Oren Paris III, the president of Ecclesia College in Springdale, pleaded guilty Wednesday to one count of fraud in a corruption scandal involving kickbacks on state grants.
Paris and his co-defendants, former state Sen. Jon Woods of Springdale and their mutual friend Randell Shelton Jr. of Alma, were scheduled for trial starting Monday. As is standard in a plea deal, Paris agreed to cooperate with the government and to testify as needed.
The maximum penalty Paris faces is 20 years in prison, but his actual sentence is likely to be far less. Federal prosecutors agreed that Paris can withdraw his guilty plea if an appeals court disagrees with U.S. District Judge Timothy Brooks' refusal to dismiss the case.
As of Wednesday afternoon, the trial for the remaining defendants was still scheduled to begin Monday in Fayetteville before Brooks, who on Tuesday denied Shelton's request for a separate trial.
A federal grand jury in Fayetteville indicted the three in March 2017 as part of a continuing corruption scandal involving the state General Improvement Fund. After two superseding indictments, Woods, 39, was ultimately charged with 17 counts, including wire fraud and money laundering. Paris, 49, and Shelton, 37, were charged with 15 counts each.
More: Read the plea agreement.
In his plea agreement, Paris agreed to plead guilty to the count of aiding and abetting honest services wire fraud. If the court approves the agreement, prosecutors will dismiss the other charges.
In the agreement, Paris admitted that he, on behalf of Ecclesia, "knowingly obtained GIF money for the College under materially false and fraudulent pretenses by paying Woods, through Shelton's Consulting Company, in exchange for Woods utilizing his official position and authority as an Arkansas State Senator to direct said GIF to the College."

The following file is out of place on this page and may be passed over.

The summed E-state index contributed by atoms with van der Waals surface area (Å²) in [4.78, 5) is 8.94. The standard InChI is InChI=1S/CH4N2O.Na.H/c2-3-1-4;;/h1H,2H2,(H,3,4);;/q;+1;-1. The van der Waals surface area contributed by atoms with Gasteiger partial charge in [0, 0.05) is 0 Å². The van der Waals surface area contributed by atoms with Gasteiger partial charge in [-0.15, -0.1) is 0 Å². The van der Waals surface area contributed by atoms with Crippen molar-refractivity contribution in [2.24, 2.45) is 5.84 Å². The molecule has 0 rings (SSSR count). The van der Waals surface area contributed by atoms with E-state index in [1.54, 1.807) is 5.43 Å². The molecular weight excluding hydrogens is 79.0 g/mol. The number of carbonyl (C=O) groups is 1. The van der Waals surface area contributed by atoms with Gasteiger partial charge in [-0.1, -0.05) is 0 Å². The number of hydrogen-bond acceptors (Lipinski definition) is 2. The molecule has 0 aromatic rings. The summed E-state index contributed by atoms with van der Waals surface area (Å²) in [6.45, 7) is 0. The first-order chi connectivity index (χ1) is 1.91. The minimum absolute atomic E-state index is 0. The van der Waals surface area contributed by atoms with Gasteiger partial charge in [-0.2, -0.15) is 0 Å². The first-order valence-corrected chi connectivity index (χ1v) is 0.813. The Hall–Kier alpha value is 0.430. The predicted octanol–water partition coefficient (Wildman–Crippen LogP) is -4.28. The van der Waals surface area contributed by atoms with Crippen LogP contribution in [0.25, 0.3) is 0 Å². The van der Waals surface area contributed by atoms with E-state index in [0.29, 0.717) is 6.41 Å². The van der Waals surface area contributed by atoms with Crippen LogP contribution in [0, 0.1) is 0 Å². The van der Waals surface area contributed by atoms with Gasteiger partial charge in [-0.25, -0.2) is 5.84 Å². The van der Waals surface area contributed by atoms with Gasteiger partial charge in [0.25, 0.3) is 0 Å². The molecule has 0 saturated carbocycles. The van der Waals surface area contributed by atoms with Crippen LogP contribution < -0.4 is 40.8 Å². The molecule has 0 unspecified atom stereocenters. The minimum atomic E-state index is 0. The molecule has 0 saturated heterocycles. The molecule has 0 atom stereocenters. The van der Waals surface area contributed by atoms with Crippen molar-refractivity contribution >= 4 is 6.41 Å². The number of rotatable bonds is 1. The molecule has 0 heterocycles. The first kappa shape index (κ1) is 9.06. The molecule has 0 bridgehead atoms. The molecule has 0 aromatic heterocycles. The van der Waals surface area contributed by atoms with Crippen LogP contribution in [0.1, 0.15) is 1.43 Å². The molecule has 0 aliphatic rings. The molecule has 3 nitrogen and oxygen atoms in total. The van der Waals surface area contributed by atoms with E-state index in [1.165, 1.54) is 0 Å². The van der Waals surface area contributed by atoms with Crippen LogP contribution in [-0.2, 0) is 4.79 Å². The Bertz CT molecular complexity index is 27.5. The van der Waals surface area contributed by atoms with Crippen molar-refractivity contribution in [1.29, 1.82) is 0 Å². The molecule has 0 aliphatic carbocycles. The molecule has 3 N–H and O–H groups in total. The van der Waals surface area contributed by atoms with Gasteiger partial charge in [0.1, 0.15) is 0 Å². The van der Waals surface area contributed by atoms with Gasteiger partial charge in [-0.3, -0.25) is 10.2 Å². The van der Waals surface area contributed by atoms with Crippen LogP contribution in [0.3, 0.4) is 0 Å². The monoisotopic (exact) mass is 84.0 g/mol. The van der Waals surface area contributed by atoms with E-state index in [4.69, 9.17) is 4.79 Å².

According to the plea agreement, in August 2013, Paris forwarded Woods an application for Ecclesia to receive a $200,000 GIF grant. Woods endorsed the request and submitted it to the Northwest Arkansas Economic Development District, which awarded the money to Ecclesia, a small Christian college with about 200 students.
In exchange, Paris admitted, he "caused the College to pay Shelton's Consulting Company $50,000, knowing and intending that at least a portion of that money would be paid to Woods.
"Shelton subsequently transferred to Woods $40,000 of the $50,000 received by Shelton from the College," the agreement said.
The plea agreement says the summary of the crime to which Paris pleaded guilty "does not include all of the facts know to Paris concerning criminal activity in which he or others engaged, nor does it contain all of the facts that the Government could prove in a trial against Paris."
Also Wednesday, the Arkansas Democrat-Gazette reported that former state Rep. Micah Neal, R-Springdale, is scheduled to be sentenced June 8 on charges of wire fraud, bank fraud and money laundering related to the General Improvement Fund.
Neal, 43, waived indictment and pleaded guilty in federal court in Fayetteville in January 2017 to conspiracy to commit honest services fraud, admitting that he and an unnamed state senator - later identified as Woods - directed hundreds of thousands of dollars from the GIF to two nonprofits in exchange for bribes.